Listed multi-brand franchisor Retail Food Group (RFG) will face the Federal Court for making false or misleading representations and engaging in unconscionable conduct in its dealings with franchisees, according to media reports.

The Australian Competition & Consumer Commission’s (ACCC) case alleges RFG and five of its related entities breached the Australian Consumer Law through false, misleading and deceptive conductive when selling or licensing 42 loss-making corporate stores between 2015 and 2019 and breaching the Franchising Code of Conduct by using marketing funds for non-marketing expenses. Former franchisees of RFG brands including Michel’s Patisserie, Donut King, and Brumby’s Bakeries have reportedly welcomed the court action.

The ACCC is seeking injunctions, pecuniary penalties, a compliance program order, and costs, among other things. The court action comes more than two years after widespread media reports about the conduct of RFG triggered the 2018 federal government inquiry into the Franchising Code of Conduct. Final changes to the Code arising from the inquiry are expected to be announced by the federal Business Minister in early 2021 (see article below re anticipated changes).


Investor pays $86.8m for 10% stake in Mexican food chain

Australian-based Mexican food chain Guzman Y Gomez (GYG) has sold a 10% stake to listed investment company and specialist funds manager Magellan Financial Group in a deal worth $86.8 million, according to a media report.

The deal is subject to shareholder approval but is expected to be finalised in late January 2021.


Caltex sued by partner over alleged branding deception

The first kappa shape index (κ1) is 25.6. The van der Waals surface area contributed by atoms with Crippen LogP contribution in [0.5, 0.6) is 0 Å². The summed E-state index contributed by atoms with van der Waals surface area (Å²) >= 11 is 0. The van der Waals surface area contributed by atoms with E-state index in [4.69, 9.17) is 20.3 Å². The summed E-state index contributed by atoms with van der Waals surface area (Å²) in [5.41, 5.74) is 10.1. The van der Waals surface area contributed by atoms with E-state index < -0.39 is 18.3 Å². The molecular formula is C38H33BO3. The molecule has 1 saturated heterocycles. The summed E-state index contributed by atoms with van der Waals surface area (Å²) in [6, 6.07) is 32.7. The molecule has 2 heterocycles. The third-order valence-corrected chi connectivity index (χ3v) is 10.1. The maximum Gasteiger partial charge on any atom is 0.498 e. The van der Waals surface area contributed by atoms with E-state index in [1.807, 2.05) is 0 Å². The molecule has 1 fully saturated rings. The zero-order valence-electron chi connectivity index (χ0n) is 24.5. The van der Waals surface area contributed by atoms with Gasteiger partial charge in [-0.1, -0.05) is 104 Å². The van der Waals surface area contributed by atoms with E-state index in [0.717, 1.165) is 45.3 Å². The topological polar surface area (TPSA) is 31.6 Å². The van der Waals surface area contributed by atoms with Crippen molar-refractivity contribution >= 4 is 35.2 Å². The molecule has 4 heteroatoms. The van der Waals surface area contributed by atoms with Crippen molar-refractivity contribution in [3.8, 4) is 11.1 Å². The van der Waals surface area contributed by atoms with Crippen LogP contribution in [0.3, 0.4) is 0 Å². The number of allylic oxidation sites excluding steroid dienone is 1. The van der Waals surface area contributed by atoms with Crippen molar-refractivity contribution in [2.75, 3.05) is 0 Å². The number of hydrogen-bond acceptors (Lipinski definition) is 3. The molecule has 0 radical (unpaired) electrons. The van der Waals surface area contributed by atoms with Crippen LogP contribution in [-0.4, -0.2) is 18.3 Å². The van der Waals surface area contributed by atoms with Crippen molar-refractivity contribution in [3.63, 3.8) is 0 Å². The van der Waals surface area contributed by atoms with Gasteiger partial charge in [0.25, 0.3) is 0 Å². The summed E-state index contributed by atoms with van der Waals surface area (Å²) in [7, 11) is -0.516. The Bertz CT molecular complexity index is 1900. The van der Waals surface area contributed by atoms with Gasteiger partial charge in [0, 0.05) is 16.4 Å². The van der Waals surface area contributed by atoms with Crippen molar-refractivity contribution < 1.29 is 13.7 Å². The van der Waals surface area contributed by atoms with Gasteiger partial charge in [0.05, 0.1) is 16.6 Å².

Woolworths petrol station network owner, British-based Euro Garages (EG Group), is suing fuel supplier Ampol, formerly known as Caltex, alleging misleading or deceptive conduct related to Ampol’s rebranding, according to a media report.

The lawsuit relates to Caltex’s alleged “false representations” to EG regarding its branding agreement with Chevron, and its failure to disclose that it was already locked into discussions with Chevron about the future of its trademark licence agreement, among other things.

EG reportedly believed it had ongoing rights to use the Caltex brand, when in fact those rights expire on December 31, 2022.


Café operator and founder fined for underpayments

A company operating a Café 63 outlet in Brisbane has been fined $95,000 for partially paying 11 employees in food and drink rather than full wages, between August 2017 and January 2018, according to a Fair Work Ombudsman (FWO) media statement.

Two principals of the company have also been fined $20,000 each, while the owner of the Café 63 brand has been penalised $4,800 for his involvement in one contravention by the company.


Wage underpayment penalties to increase by 50%

Federal government changes to the Industrial Relations Reform Bill could result in small businesses found guilty of deliberately and systematically underpaying workers being penalised up to 50% more than current civil penalties, according to a media report.

The new penalties will be applied through a three-tier system of underpayments whereby a first-tier penalty will increase from $66,000 to $99,000 for body corporates, and from $13,320 to $19,980 for individuals. Small businesses and individuals are exempt from Tiers 2 and 3, under which larger businesses will be penalised at the higher of two and three times the benefit obtained, or $99,900 and $666,600, respectively.

It is also proposed that for severe cases of intentional wage theft a new criminal offence could carry a jail term of up to four years, fines of $1.11 million, and, for individuals, an automatic disqualification from managing corporations for five years if convicted.